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Penguin India to recall book on Hinduism, author Wendy Doniger issues statement

The -Hindus- Wendy -Doniger

Author Wendy Doniger reacts to Penguin India’s decision to withdraw and destroy the remaining copies of her book, The Hindus: An Alternative History in compliance with an out-of-court settlement with a Hindu right wing group

By Team FI
Author Wendy Doniger, in her statement, defended the publisher and stated that Penguin India had agreed to bring out the book despite its controversial subject and fought the case for four years. Doniger said that it was the law of the country that caused the trouble since the law has made publishing a book that offends Hindus a criminal offence. She also expressed her anguish at how this affects free speech in the country.

Shiksha Bachao Andolan, allegedly a Hindu right wing group, had filed a criminal suit in 2011 seeking a ban on the book – The Hindus: An Alternative History by arguing that the book was insulting to Hindus. One of the offending sentences in the book, according to Shiksha Bachao Andolan is the statement that Ramayana is a work of fiction.

An out-of-court settlement was reached between the group and the publisher on February 4, the terms of which was leaked to the media. As per the settlement, Penguin India has six months to recall and pulp the remaining copies of the book and stop its further publishing.

Here is the full text of the statement issued by Wendy Doniger:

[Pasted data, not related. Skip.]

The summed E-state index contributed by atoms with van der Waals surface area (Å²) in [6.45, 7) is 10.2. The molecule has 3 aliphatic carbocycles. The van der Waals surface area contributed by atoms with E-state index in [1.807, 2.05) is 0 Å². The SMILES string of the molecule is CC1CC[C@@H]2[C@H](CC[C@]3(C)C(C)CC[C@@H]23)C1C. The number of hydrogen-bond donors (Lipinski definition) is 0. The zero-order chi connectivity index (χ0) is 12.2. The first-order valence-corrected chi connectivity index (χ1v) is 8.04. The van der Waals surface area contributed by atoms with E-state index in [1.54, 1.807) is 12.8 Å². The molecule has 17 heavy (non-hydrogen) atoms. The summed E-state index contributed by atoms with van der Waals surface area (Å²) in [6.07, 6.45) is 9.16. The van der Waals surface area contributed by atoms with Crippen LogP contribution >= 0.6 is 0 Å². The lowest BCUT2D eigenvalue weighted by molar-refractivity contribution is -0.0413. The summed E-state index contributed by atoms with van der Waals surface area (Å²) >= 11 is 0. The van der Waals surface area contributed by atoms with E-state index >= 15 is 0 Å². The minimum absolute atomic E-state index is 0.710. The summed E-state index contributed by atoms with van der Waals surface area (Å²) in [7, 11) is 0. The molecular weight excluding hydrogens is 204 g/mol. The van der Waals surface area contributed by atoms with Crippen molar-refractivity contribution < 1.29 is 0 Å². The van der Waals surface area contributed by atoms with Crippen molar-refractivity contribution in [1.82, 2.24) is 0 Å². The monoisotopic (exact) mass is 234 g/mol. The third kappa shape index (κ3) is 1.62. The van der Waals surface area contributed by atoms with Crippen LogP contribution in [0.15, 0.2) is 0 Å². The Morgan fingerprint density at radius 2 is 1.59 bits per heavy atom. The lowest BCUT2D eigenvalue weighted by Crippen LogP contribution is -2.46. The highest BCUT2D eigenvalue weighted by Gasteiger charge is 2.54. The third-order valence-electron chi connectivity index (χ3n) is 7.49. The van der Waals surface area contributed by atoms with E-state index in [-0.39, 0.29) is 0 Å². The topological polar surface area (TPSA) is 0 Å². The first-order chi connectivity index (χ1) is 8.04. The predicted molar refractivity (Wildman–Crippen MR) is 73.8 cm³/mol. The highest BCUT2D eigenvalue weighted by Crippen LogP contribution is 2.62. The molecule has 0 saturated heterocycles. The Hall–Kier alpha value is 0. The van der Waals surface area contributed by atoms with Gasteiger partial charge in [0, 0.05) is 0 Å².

Dear friends,
I have had literally hundreds of requests for interviews, in various
media, and I can’t do them all. So here is a statement that you may use. I hope
it’s enough; it’s the best I can do right now. I intend to write a longer article for
publication in a couple of weeks.

I was thrilled and moved by the great number of messages of support that I
received, not merely from friends and colleagues but from people in India that I
have never met, who had read and loved The Hindus, and by news and media
people, all of whom expressed their outrage and sadness and their wish to help
me in any way they could. I was, of course, angry and disappointed to see this
happen, and I am deeply troubled by what it foretells for free speech in India in
the present, and steadily worsening, political climate. And as a publisher’s
daughter, I particularly wince at the knowledge that the existing books (unless
they are bought out quickly by people intrigued by all the brouhaha) will be
pulped. But I do not blame Penguin Books, India. Other publishers have just
quietly withdrawn other books without making the effort that Penguin made to
save this book. Penguin, India, took this book on knowing that it would stir
anger in the Hindutva ranks, and they defended it in the courts for four years,
both as a civil and as a criminal suit.

They were finally defeated by the true villain of this piece—the Indian law
that makes it a criminal rather than civil offense to publish a book that offends
any Hindu, a law that jeopardizes the physical safety of any publisher, no matter
how ludicrous the accusation brought against a book. An example at random,
from the lawsuit in question:

‘That YOU NOTICEE has hurt the religious feelings of millions of Hindus by
declaring that Ramayana is a fiction. “Placing the Ramayan in its historical
contexts demonstrates that it is a work of fiction, created by human authors, who
lived at various times……….” (P.662) This breaches section 295A of the Indian
Penal Code (IPC). ‘

Finally, I am glad that, in the age of the Internet, it is no longer possible to
suppress a book. The Hindus is available on Kindle; and if legal means of
publication fail, the Internet has other ways of keeping books in circulation.
People in India will always be able to read books of all sorts, including some that
may offend some Hindus.

Yours with gratitude for your courage and compassion,
wendy